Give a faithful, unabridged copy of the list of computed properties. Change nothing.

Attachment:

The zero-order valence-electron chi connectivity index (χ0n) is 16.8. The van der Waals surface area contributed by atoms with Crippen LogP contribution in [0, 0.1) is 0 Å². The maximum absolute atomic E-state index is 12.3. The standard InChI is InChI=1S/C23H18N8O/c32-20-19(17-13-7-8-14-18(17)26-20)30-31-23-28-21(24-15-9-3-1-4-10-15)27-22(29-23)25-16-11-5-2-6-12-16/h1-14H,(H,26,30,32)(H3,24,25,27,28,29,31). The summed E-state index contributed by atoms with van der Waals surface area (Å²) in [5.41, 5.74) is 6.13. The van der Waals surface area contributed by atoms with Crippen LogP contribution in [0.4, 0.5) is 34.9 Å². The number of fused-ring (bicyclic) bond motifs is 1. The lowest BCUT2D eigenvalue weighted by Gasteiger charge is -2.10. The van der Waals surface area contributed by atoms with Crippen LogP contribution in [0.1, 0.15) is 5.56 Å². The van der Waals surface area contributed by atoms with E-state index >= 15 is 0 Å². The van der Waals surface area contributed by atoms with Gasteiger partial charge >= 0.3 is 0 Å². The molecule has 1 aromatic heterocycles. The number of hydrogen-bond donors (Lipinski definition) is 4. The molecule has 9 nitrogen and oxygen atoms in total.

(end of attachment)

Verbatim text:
The zero-order valence-electron chi connectivity index (χ0n) is 16.8. The van der Waals surface area contributed by atoms with Crippen LogP contribution in [0, 0.1) is 0 Å². The maximum absolute atomic E-state index is 12.3. The standard InChI is InChI=1S/C23H18N8O/c32-20-19(17-13-7-8-14-18(17)26-20)30-31-23-28-21(24-15-9-3-1-4-10-15)27-22(29-23)25-16-11-5-2-6-12-16/h1-14H,(H,26,30,32)(H3,24,25,27,28,29,31). The summed E-state index contributed by atoms with van der Waals surface area (Å²) in [5.41, 5.74) is 6.13. The van der Waals surface area contributed by atoms with Crippen LogP contribution in [0.4, 0.5) is 34.9 Å². The number of fused-ring (bicyclic) bond motifs is 1. The lowest BCUT2D eigenvalue weighted by Gasteiger charge is -2.10. The van der Waals surface area contributed by atoms with Crippen LogP contribution in [0.1, 0.15) is 5.56 Å². The van der Waals surface area contributed by atoms with E-state index >= 15 is 0 Å². The van der Waals surface area contributed by atoms with Gasteiger partial charge >= 0.3 is 0 Å². The molecule has 1 aromatic heterocycles. The number of hydrogen-bond donors (Lipinski definition) is 4. The molecule has 9 nitrogen and oxygen atoms in total.